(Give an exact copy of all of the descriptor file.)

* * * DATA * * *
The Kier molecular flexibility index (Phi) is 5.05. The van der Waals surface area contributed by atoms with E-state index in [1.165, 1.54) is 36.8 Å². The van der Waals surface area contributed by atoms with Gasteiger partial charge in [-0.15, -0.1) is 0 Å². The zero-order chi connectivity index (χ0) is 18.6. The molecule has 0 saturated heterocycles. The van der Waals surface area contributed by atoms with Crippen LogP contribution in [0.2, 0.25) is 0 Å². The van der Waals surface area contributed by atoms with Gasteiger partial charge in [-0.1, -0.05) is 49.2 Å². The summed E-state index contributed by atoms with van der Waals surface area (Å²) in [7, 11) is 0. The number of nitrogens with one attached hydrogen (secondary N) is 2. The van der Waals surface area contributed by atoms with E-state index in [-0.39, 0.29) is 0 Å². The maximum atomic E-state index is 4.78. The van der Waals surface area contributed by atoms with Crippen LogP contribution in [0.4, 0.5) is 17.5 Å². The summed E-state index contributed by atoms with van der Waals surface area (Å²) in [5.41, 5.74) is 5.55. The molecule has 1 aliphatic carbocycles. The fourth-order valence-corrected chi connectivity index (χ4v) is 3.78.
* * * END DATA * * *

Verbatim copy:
The Kier molecular flexibility index (Phi) is 5.05. The van der Waals surface area contributed by atoms with E-state index in [1.165, 1.54) is 36.8 Å². The van der Waals surface area contributed by atoms with Gasteiger partial charge in [-0.15, -0.1) is 0 Å². The zero-order chi connectivity index (χ0) is 18.6. The molecule has 0 saturated heterocycles. The van der Waals surface area contributed by atoms with Crippen LogP contribution in [0.2, 0.25) is 0 Å². The van der Waals surface area contributed by atoms with Gasteiger partial charge in [-0.1, -0.05) is 49.2 Å². The summed E-state index contributed by atoms with van der Waals surface area (Å²) in [7, 11) is 0. The number of nitrogens with one attached hydrogen (secondary N) is 2. The van der Waals surface area contributed by atoms with E-state index in [-0.39, 0.29) is 0 Å². The maximum atomic E-state index is 4.78. The van der Waals surface area contributed by atoms with Crippen LogP contribution in [0.4, 0.5) is 17.5 Å². The summed E-state index contributed by atoms with van der Waals surface area (Å²) in [5.41, 5.74) is 5.55. The molecule has 1 aliphatic carbocycles. The fourth-order valence-corrected chi connectivity index (χ4v) is 3.78.